US embassy warns Americans to stay home as Belgium raises terror alert to highest level

Manhunt underway as Belgium raises terror alert to 'imminent'


Americans in Belgium were ordered “to shelter in place” Saturday after local authorities warned that the threat of a terrorist attack in the country’s capital is serious and imminent.

The U.S. Embassy in Brussels also ordered American citizens to remain at home as the city was placed on lockdown in response to the terrorist threat. The national crisis center raised its terrorism alert Saturday to its highest level as Belgian police continued to search for a suspect in the Paris attacks that killed 130 people.

In a statement on its website Saturday the embassy informed Americans that “if you must go out, avoid large crowds.”

The warning also urged U.S. citizens to “exercise caution in public transportation systems, sporting events, residential areas, business offices, shopping malls and other tourist destinations.”

Belgian leaders raised the terrorism alert to Level 4, which indicates a “serious and immediate threat.” 

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Prime Minister Charles Michel said the decision to raise the alert level was taken "based on quite precise information about the risk of an attack like the one that happened in Paris...where several individuals with arms and explosives launch actions, perhaps even in several places at the same time."

Authorities across Europe, the Middle East and Washington are trying to determine how a network of French and Belgian nationalists with links to Islamic extremists in Syria plotted and carried out the deadliest violence in France since World War II – and how many may still be on the loose.

Brussels was home to the suspected organizer of the Nov. 13 terror attacks, Abdelhamid Abaaoud, and Belgium has filed charges of “participation in terrorist attacks and participation in the activities of a terrorist organization” against three suspects relating to the Paris attacks.

Heavily armed police and soldiers patrolled key intersections of the Belgian capital Saturday morning, a city of more than 1 million that is home to the headquarters of the European Union, the NATO alliance and officers of many multinational corporations. Residents were recommended to avoid gatherings, train stations, airports and commercial districts. Service was halted on the Brussels Metro, as well as on streetcar lines that run underground, and residents were urged to stay indoors.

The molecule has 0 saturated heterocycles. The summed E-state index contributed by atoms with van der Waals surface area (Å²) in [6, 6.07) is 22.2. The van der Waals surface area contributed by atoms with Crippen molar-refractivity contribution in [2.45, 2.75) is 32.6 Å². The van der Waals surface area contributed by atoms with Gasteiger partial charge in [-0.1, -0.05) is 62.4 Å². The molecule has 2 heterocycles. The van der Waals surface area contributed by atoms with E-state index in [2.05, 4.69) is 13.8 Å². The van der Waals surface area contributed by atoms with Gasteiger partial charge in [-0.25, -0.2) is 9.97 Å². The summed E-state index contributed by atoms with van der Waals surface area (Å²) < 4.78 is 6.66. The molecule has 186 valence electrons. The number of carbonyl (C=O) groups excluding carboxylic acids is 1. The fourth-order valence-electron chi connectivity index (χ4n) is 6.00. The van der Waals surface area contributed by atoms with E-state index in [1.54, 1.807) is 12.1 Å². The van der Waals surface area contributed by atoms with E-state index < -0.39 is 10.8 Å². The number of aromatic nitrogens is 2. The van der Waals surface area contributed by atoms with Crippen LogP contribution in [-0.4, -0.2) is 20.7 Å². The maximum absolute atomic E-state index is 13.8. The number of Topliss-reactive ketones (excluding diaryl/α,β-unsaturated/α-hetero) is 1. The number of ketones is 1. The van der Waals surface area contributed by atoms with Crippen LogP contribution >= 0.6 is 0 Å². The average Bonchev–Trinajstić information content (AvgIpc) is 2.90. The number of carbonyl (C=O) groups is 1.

A new potential link emerged Saturday in Turkey, where authorities detained a suspected ISIS militant from Belgium who was believed in contact with the Paris attackers.

Ahmet Dahmani, 26, a Belgian of Moroccan descent, was detained with two other suspected ISIS militants. A senior Turkish government official told the Associated Press Dahmani was believed to have been in contact with the Paris attackers but the official did not say when. Dahmani arrived in Turkey Nov. 14 from Amsterdam and the three were preparing to cross into Syria, the official said.

Parisians across the French capital honored the 130 victims Friday night with candles and dancing, marking one week since attackers opened fire on sidewalk cafes and exploded suicide vests at the national stadium and an iconic rock venue.

Prosecutors said Friday that they had determined through fingerprint checks that two of the seven attackers who died in the bloodshed Nov. 13 had entered Europe through Greece, an entry point for many of the hundreds of thousands of migrants seeking asylum in Europe.

The five other attackers who died had links to France and Belgium. One of the seven dead has not been identified, while a manhunt is underway for one suspect who escaped, Salah Abdeslam, 26. French police stopped Abdeslam the morning after Friday's attacks at the Belgian border but then let him go.

French officials said Saturday they could not ascertain for certain whether Abdeslam might be in France or Belgium. His brother Brahim, blew himself up in the Paris attacks.

The suspected ringleader, Abdelhamid Abaaoud, was killed in a raid early Wednesday on an apartment in the Paris suburb of Saint-Denis, along with Hasna Aitboulahcen, a 26-year-old woman who officials said had described herself as Abaaoud's cousin. Prosecutors said Friday that a third person was killed in the raid but did not release the identity.

They also said Aitboulahcen had not blown herself up with a suicide vest, as it was initially believed, which suggests the body parts collected in the rubble after Wednesday’s anti-terror raid belonged to a third person who has yet to be identified.

Marking a week since the carnage, some Parisians lit candles and paid tribute to the victims with silent reflection. Others decided that enjoying themselves was the best way to defy the extremists. They sang and danced on Place de la Republique, in the heart of a trendy neighborhood where scores of people were killed, most of them in the attack on the Bataclan concert hall.

The Associated Press contributed to this report.